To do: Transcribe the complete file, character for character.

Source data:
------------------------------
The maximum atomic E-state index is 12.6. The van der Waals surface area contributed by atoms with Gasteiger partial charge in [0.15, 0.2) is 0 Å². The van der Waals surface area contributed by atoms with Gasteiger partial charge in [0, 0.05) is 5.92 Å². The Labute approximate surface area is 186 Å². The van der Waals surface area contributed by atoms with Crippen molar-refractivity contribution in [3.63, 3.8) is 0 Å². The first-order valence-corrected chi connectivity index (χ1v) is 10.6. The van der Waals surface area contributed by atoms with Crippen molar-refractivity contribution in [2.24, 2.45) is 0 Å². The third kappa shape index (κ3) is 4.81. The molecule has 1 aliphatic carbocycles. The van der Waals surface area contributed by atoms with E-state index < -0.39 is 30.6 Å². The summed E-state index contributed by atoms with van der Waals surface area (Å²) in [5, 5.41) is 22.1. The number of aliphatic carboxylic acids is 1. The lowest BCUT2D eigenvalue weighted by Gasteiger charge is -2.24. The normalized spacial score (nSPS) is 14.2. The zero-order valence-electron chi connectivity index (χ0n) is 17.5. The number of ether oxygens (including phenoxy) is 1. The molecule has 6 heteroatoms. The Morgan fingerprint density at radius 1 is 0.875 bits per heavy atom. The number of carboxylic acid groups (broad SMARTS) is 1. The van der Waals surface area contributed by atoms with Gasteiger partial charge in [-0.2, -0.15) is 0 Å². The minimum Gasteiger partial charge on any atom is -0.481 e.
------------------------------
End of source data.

The maximum atomic E-state index is 12.6. The van der Waals surface area contributed by atoms with Gasteiger partial charge in [0.15, 0.2) is 0 Å². The van der Waals surface area contributed by atoms with Gasteiger partial charge in [0, 0.05) is 5.92 Å². The Labute approximate surface area is 186 Å². The van der Waals surface area contributed by atoms with Crippen molar-refractivity contribution in [3.63, 3.8) is 0 Å². The first-order valence-corrected chi connectivity index (χ1v) is 10.6. The van der Waals surface area contributed by atoms with Crippen molar-refractivity contribution in [2.24, 2.45) is 0 Å². The third kappa shape index (κ3) is 4.81. The molecule has 1 aliphatic carbocycles. The van der Waals surface area contributed by atoms with E-state index < -0.39 is 30.6 Å². The summed E-state index contributed by atoms with van der Waals surface area (Å²) in [5, 5.41) is 22.1. The number of aliphatic carboxylic acids is 1. The lowest BCUT2D eigenvalue weighted by Gasteiger charge is -2.24. The normalized spacial score (nSPS) is 14.2. The zero-order valence-electron chi connectivity index (χ0n) is 17.5. The number of ether oxygens (including phenoxy) is 1. The molecule has 6 heteroatoms. The Morgan fingerprint density at radius 1 is 0.875 bits per heavy atom. The number of carboxylic acid groups (broad SMARTS) is 1. The van der Waals surface area contributed by atoms with Gasteiger partial charge in [-0.2, -0.15) is 0 Å². The minimum Gasteiger partial charge on any atom is -0.481 e.